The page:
• Debbie Challis

Seeing White: Swarthy and Fair

Robert Knox was a ‘pivotal figure’ in the history of British racism (Malik, 1996: 89; Biddiss, 1976: 245). Like

most men of his class and age, he was schooled in Greek and Latin and after becoming a surgeon, described himself as an anatomist and a classical scholar (Rae, 1964: 149). Knox had been a surgeon and lecturer in anatomy for the medical school in Edinburgh. The murders of vulnerable people by William Burke and William Hare to provide bodies for dissection and medical observation at Knox’s medical school were brought to light in 1828. Knox became a hated man in the city. Eventually, he left for London, where he managed Felix Thibert’s human anatomy model museum and began a lecture tour on the Races of Men in 1848 (Lonsdale, 1870: 101).

Knox was a polygenesist, i.e. he believed races were biologically (and culturally) separate from each other and a firm believer in biological determinism based on racial difference (Richards, 1989: 376). He was also politically Radical and his lecture series Races of Men was grounded in the political turbulence of the 1840s, with revolutions in Europe, as well as Chartism and the Irish famine leading to mass migration in Britain. Knox delivered his lectures on race in the ‘heyday of science lecturing’ to ‘self-improving artisans’ in rapidly growing industrial cities like Newcastle or Manchester (Hewitt, 1996: 139).

Image of a Russia soldier
A so-called 'Russ' from Races of Men

In much of The Races of Men Knox concentrated on distinguishing between types of the ‘fair’, or white, race. Knox opened with a lecture ‘On the Saxon Race’, which he depicts as Germanic but with origins ‘early in Greece’ where it contributed ‘to the formation of the noblest of men’. Whereas he identified the race currently living in the Balkans, including Modern Greece, as ‘Russ’ and stated that ‘no fair race was ever sunk so low in the scale of humanity’ as the Russ (Knox, 1862: 47 & 366). In doing this, like Ellis and the 1816 Parliamentary Report, Knox biologically and culturally ‘disinherited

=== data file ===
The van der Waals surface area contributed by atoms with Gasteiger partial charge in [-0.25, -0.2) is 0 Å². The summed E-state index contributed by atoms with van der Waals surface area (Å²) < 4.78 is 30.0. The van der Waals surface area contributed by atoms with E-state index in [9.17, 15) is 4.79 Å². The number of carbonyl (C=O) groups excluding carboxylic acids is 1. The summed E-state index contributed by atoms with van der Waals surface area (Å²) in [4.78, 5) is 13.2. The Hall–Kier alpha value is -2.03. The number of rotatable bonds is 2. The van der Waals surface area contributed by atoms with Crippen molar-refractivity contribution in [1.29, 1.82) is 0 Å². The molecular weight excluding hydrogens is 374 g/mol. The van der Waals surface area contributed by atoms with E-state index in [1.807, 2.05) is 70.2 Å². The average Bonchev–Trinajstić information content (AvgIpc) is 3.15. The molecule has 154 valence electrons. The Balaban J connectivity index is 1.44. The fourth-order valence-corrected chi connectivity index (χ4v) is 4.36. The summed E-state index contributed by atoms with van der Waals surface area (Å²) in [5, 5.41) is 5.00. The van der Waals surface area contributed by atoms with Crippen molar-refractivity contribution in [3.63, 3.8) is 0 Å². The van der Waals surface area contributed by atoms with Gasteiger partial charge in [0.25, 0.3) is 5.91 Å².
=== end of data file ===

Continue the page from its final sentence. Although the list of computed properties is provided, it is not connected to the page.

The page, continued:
Drawing of the head of Apollo Belvedere
A so-called 'Saxon' from Races of Men

modern Greeks from ancient Greece’ (Tanner, 2010: 7). Knox argued that the present ‘Saxon race’ was developed from ancient Greece where ‘it contributed mainly, no doubt, to the formation of the noblest of all men’. Knox contended that ‘it is in England and in other countries inhabited by the Saxon or Scandinavian race that women resembling the Niobe, and men the Hercules and Mars are chiefly to be found’ (Knox, 1862: 403).

After Races of Men, Knox spent ‘many hours in the British Museum studying Greek sculpture’, unsuccessfully applying there for a job in 1852 (Rae, 1964: 147 & 151). I have written about Knox and his use of ancient sculpture in Races of Men a little bit elsewhere (here for Greece and

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for Egypt), but did not consider his guides to the sculpture galleries of the British Museum in any detail. In 1849 Knox translated Julien Fau’s Anatomy for artists from French to English for Bailliere’s Library of Illustrated Scientific Works (Fau & Knox, 1849: xi). Knox added an Appendix in which four of the six additional chapters were based on the collections of the British Museum. These acted as guides to the galleries and concentrated on the anatomy of the sculptures with reference to racial types. In ‘some observations’ of the Elgin Marbles, Knox contended that one head

A metope from Anatomy for Artists (not the frieze as the caption in the book says).